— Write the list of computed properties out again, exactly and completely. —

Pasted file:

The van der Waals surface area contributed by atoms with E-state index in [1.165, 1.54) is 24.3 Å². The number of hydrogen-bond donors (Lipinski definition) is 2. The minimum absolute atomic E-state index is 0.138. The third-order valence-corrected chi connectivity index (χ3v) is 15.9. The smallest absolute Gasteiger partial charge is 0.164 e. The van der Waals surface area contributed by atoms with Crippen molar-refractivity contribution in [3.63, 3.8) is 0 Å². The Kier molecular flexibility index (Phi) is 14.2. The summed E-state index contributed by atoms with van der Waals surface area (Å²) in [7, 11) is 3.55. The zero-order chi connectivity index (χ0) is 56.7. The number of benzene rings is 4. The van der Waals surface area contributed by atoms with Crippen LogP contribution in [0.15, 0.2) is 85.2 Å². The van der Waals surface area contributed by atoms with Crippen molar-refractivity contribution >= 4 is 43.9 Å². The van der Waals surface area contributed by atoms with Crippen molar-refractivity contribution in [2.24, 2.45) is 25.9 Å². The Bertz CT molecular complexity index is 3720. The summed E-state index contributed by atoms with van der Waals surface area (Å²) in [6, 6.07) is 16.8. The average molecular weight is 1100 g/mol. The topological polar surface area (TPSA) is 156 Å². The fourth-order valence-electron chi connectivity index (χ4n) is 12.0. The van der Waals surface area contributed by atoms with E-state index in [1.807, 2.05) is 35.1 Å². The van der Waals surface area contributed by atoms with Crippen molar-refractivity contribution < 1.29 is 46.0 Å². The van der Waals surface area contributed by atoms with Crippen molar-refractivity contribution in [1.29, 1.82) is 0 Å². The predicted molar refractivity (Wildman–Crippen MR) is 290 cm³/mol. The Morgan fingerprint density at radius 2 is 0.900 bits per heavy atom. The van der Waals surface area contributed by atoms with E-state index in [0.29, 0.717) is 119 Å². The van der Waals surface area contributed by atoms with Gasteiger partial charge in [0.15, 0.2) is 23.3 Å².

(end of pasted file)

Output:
The van der Waals surface area contributed by atoms with E-state index in [1.165, 1.54) is 24.3 Å². The number of hydrogen-bond donors (Lipinski definition) is 2. The minimum absolute atomic E-state index is 0.138. The third-order valence-corrected chi connectivity index (χ3v) is 15.9. The smallest absolute Gasteiger partial charge is 0.164 e. The van der Waals surface area contributed by atoms with Crippen molar-refractivity contribution in [3.63, 3.8) is 0 Å². The Kier molecular flexibility index (Phi) is 14.2. The summed E-state index contributed by atoms with van der Waals surface area (Å²) in [7, 11) is 3.55. The zero-order chi connectivity index (χ0) is 56.7. The number of benzene rings is 4. The van der Waals surface area contributed by atoms with Crippen LogP contribution in [0.15, 0.2) is 85.2 Å². The van der Waals surface area contributed by atoms with Crippen molar-refractivity contribution >= 4 is 43.9 Å². The van der Waals surface area contributed by atoms with Crippen molar-refractivity contribution in [2.24, 2.45) is 25.9 Å². The Bertz CT molecular complexity index is 3720. The summed E-state index contributed by atoms with van der Waals surface area (Å²) in [6, 6.07) is 16.8. The average molecular weight is 1100 g/mol. The topological polar surface area (TPSA) is 156 Å². The fourth-order valence-electron chi connectivity index (χ4n) is 12.0. The van der Waals surface area contributed by atoms with E-state index in [1.807, 2.05) is 35.1 Å². The van der Waals surface area contributed by atoms with Crippen molar-refractivity contribution < 1.29 is 46.0 Å². The van der Waals surface area contributed by atoms with Crippen molar-refractivity contribution in [1.29, 1.82) is 0 Å². The predicted molar refractivity (Wildman–Crippen MR) is 290 cm³/mol. The Morgan fingerprint density at radius 2 is 0.900 bits per heavy atom. The van der Waals surface area contributed by atoms with E-state index in [0.29, 0.717) is 119 Å². The van der Waals surface area contributed by atoms with Gasteiger partial charge in [0.15, 0.2) is 23.3 Å².